If using cold dough from the fridge, I recommend baking for 5-10 minutes longer with the lid on (40-45 minutes instead of 35 minutes).
Dutch Oven Alternatives: The Dutch oven does a really good job of trapping the steam, ensuring a crusty, golden brown loaf. If you don't have a dutch oven, you can bake this bread on a baking sheet or in a cast iron skillet. I recommend adding some water to a rimmed baking sheet, or other oven-safe dish, and placing it in the oven on the lower rack, to add steam to the oven and help develop a crusty crust.
Freeze the baked bread by slicing it first, then storing it in a zip-top bag, squeezing out as much air as possible. The bread should be completely cool before freezing. You can also freeze a whole or half loaf without slicing, wrapped tightly in plastic wrap, but you'll need to wait to defrost the whole thing before slicing into it.
Dutch Oven Size: I use my oval 5.5 qt. Dutch Oven or my 6 qt. round Dutch Oven for this recipe. There is some wiggle room, so you can go a little smaller if you like, especially if the parchment paper comes up the sides to prevent sticking. And you can definitely go bigger if you want.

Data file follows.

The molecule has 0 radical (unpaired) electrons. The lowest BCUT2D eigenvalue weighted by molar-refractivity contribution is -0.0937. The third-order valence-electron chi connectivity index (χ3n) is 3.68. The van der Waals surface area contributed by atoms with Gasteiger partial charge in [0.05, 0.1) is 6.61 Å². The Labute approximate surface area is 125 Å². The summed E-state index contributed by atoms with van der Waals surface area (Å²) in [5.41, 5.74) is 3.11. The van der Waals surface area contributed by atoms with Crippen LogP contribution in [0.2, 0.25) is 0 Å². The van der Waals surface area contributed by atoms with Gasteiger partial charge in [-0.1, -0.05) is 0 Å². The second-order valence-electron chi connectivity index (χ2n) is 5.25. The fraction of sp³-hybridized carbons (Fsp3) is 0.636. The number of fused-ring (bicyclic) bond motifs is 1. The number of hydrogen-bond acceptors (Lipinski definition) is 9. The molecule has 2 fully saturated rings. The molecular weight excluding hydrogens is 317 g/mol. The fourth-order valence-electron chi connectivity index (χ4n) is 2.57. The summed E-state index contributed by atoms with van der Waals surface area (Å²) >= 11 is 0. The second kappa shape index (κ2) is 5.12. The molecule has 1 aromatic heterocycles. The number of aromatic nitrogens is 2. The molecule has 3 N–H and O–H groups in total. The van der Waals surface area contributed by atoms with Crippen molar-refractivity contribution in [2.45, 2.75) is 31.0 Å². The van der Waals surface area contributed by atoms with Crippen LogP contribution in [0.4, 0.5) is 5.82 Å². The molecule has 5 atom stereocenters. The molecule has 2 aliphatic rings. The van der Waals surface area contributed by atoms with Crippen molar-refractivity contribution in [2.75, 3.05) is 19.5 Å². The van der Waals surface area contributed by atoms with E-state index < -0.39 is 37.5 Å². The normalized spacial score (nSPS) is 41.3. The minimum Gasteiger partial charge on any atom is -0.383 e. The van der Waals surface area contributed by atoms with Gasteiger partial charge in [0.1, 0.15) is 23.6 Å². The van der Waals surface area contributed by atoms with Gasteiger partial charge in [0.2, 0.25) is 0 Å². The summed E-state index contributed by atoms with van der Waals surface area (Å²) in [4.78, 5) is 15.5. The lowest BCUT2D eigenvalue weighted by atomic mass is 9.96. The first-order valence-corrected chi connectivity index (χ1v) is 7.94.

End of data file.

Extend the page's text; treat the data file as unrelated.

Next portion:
Parchment paper trick: crumple up the parchment before using it, to help it mold to the shape of the Dutch oven better.
Sticking to the parchment paper: A few readers have noted that their bread sticks to the parchment after baking. This usually does NOT happen, as parchment paper is non-stick. However, after doing some research, I found that sometimes using a very cheap brand of parchment paper can result in the bread sticking. I recommend using a "nicer" brand of parchment paper, or brushing or spraying it with a little bit of oil or nonstick spray before placing the shaped loaf on the paper and baking it.